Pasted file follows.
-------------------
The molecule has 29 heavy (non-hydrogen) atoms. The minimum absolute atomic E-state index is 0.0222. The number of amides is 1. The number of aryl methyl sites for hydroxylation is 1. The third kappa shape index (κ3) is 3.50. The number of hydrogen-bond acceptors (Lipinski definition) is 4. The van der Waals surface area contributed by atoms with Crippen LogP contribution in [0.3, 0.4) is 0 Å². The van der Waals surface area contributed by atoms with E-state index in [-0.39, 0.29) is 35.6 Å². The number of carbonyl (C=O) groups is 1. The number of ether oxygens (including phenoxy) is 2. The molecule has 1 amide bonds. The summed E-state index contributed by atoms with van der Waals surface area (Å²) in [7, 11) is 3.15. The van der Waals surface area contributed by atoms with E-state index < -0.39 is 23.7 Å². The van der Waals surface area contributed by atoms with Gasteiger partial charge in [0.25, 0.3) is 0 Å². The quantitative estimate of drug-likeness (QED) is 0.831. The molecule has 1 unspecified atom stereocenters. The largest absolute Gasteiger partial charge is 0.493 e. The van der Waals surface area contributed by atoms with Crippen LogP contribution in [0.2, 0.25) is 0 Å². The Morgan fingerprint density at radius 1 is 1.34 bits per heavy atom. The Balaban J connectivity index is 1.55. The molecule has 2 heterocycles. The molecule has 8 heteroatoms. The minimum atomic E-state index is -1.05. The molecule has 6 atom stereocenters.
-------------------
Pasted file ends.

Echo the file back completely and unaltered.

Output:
The molecule has 29 heavy (non-hydrogen) atoms. The minimum absolute atomic E-state index is 0.0222. The number of amides is 1. The number of aryl methyl sites for hydroxylation is 1. The third kappa shape index (κ3) is 3.50. The number of hydrogen-bond acceptors (Lipinski definition) is 4. The van der Waals surface area contributed by atoms with Crippen LogP contribution in [0.3, 0.4) is 0 Å². The van der Waals surface area contributed by atoms with E-state index in [-0.39, 0.29) is 35.6 Å². The number of carbonyl (C=O) groups is 1. The number of ether oxygens (including phenoxy) is 2. The molecule has 1 amide bonds. The summed E-state index contributed by atoms with van der Waals surface area (Å²) in [7, 11) is 3.15. The van der Waals surface area contributed by atoms with E-state index < -0.39 is 23.7 Å². The van der Waals surface area contributed by atoms with Gasteiger partial charge in [0.25, 0.3) is 0 Å². The quantitative estimate of drug-likeness (QED) is 0.831. The molecule has 1 unspecified atom stereocenters. The largest absolute Gasteiger partial charge is 0.493 e. The van der Waals surface area contributed by atoms with Crippen LogP contribution in [0.2, 0.25) is 0 Å². The Morgan fingerprint density at radius 1 is 1.34 bits per heavy atom. The Balaban J connectivity index is 1.55. The molecule has 2 heterocycles. The molecule has 8 heteroatoms. The minimum atomic E-state index is -1.05. The molecule has 6 atom stereocenters.